David Bourget (Western Ontario)
David Chalmers (ANU, NYU)
Rafael De Clercq
Ezio Di Nucci
Jonathan Jenkins Ichikawa
Jack Alan Reynolds
Learn more about PhilPapers
Synthese 151 (2):233 - 255 (2006)
In this paper I argue against Nancy Cartwright's claim that we ought to abandon what she calls "fundamentalism" about the laws of nature and adopt instead her "dappled world" hypothesis. According to Cartwright we ought to abandon the notion that fundamental laws apply universally, instead we should consider the law-like statements of science to apply in highly qualified ways within narrow, non-overlapping and ontologically diverse domains, including the laws of fundamental physics. For Cartwright, "laws" are just locally applicable refinements of a more open-ended concept of capacities. By providing a critique of the dappled world approach's central notion of open ended capacities and substituting this concept with an account of properties drawn from recent writing on the subject of structural realism I show that a form of fundamentalism is viable. I proceed from this conclusion to show that this form of fundamentalism provides a superior reading of case studies, such as the effective field theory program in quantum field theory, than the "dappled world" view. The case study of the EFT program demonstrates that ontological variability between theoretical domains can be accounted for without altogether abandoning fundamentalism or adopting Cartwright's more implausible theses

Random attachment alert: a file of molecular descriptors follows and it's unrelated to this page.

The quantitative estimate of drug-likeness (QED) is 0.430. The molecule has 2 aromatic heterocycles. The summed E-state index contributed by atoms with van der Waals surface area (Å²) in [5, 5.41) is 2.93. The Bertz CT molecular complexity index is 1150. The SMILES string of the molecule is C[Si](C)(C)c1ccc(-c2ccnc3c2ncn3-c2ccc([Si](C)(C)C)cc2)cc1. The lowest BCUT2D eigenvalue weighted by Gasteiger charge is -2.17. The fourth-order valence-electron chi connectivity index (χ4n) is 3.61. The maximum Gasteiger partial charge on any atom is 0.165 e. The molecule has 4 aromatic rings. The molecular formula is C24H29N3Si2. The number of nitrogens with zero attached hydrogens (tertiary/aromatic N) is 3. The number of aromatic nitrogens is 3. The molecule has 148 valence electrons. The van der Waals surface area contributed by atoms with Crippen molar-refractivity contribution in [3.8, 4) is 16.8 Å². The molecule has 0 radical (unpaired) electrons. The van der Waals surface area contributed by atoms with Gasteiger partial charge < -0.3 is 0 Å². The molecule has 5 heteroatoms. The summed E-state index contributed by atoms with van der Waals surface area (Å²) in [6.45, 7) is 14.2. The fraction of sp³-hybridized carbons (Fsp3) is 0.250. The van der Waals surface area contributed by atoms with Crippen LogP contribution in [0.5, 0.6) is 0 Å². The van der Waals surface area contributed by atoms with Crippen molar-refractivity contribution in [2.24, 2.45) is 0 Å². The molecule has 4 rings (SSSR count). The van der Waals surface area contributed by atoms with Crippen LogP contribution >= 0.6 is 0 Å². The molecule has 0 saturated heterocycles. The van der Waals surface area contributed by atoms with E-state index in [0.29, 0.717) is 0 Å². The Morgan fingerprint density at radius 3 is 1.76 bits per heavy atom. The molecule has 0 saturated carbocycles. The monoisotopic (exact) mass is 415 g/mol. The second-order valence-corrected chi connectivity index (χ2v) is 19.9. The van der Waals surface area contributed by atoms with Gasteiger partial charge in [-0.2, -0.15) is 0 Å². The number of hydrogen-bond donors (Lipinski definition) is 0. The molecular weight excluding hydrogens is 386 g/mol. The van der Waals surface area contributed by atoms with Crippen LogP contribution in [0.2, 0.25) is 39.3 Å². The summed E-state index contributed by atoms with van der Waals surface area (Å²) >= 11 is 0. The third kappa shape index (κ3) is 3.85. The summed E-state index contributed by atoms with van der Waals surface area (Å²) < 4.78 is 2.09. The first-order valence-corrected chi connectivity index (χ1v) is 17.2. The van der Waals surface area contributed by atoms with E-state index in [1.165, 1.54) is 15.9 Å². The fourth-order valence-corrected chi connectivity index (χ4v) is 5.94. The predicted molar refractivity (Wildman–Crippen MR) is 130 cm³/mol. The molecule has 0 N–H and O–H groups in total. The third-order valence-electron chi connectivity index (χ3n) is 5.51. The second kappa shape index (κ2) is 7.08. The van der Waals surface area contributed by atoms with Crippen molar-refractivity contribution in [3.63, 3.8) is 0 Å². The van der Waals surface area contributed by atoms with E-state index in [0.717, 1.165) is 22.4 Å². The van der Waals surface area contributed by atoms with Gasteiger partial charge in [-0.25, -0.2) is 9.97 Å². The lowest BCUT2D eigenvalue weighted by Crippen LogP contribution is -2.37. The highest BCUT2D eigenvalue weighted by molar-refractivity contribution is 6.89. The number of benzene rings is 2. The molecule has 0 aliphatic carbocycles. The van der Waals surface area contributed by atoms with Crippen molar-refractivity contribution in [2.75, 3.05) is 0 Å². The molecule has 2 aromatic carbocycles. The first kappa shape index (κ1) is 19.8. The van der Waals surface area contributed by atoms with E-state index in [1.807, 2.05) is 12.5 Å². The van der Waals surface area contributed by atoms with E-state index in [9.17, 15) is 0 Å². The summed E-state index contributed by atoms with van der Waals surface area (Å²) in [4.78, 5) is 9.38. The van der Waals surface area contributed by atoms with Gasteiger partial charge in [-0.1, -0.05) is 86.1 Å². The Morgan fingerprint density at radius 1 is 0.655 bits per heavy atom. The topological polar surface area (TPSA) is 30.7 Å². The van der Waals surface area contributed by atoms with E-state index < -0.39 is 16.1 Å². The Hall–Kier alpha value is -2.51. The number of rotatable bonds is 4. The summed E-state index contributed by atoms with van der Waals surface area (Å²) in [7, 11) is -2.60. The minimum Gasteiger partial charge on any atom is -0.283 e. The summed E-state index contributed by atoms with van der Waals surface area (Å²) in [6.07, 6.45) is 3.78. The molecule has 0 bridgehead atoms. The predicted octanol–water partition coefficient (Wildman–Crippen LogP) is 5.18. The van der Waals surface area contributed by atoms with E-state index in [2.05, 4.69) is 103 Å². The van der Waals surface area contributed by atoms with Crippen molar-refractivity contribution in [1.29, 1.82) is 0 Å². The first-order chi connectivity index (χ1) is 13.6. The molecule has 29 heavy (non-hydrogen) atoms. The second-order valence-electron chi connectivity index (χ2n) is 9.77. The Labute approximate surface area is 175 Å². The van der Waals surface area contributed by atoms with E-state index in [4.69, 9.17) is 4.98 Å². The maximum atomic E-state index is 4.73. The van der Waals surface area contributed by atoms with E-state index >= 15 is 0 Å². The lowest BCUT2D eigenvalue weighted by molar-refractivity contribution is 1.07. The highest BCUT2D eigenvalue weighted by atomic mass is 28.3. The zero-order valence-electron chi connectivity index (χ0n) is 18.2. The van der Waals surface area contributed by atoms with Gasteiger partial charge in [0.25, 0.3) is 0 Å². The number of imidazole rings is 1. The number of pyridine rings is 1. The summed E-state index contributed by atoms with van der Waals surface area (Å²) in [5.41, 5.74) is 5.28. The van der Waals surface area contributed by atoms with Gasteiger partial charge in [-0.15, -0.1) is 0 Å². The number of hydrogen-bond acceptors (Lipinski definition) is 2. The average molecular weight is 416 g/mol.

|Keywords||Philosophy Philosophy Epistemology Logic Metaphysics Philosophy of Language|
|Categories||categorize this paper)|
Setup an account with your affiliations in order to access resources via your University's proxy server
Configure custom proxy (use this if your affiliation does not provide a proxy)
|Through your library|
References found in this work BETA
Nancy Cartwright (1999). The Dappled World: A Study of the Boundaries of Science. Cambridge University Press.
Nancy Cartwright (1989). Nature's Capacities and Their Measurement. Oxford University Press.
John Worrall (1989). 98 Evandro Agazzi. Dialectica 43 (1-2).
Tian Yu Cao & Silvan S. Schweber (1993). The Conceptual Foundations and the Philosophical Aspects of Renormalization Theory. Synthese 97 (1):33 - 108.
Dan McArthur (2003). Reconsidering Structural Realism. Canadian Journal of Philosophy 33 (4):517 - 536.
Citations of this work BETA
Steven French (2013). Semi-Realism, Sociability and Structure. Erkenntnis 78 (1):1 - 18.
Daniel James McArthur (2011). Discovery, Theory Change and Structural Realism. Synthese 179 (3):361 - 376.
Similar books and articles
Barry Ward (2009). Cartwright, Forces, and Ceteris Paribus Laws. Southwest Philosophy Review 25 (1):55-62.
Margaret Morrison (1994). Causes and Contexts: The Foundations of Laser Theory. British Journal for the Philosophy of Science 45 (1):127-151.
Nancy Cartwright (1994). Fundamentalism Vs. The Patchwork of Laws. Proceedings of the Aristotelian Society 94:279 - 292.
Mehmet Elgin & Elliott Sober (2002). Cartwright on Explanation and Idealization. Erkenntnis 57 (3):441 - 450.
Jakob Hohwy (2003). Capacities, Explanation and the Possibility of Disunity. International Studies in the Philosophy of Science 17 (2):179 – 190.
David Spurrett (2001). Cartwright on Laws and Composition. International Studies in the Philosophy of Science 15 (3):253 – 268.
Carl Hoefer (2003). For Fundamentalism. Philosophy of Science 70 (5):1401-1412.
David Jon Spurrett (1999). Fundamental Laws and the Completeness of Physics. International Studies in the Philosophy of Science 13 (3):261 – 274.
Carl Hoefer (2003). For Fundamentalism. Philosophy of Science 70 (5):1401--1412.
Added to index2009-01-28
Total downloads273 ( #9,948 of 1,932,507 )
Recent downloads (6 months)23 ( #24,028 of 1,932,507 )
How can I increase my downloads?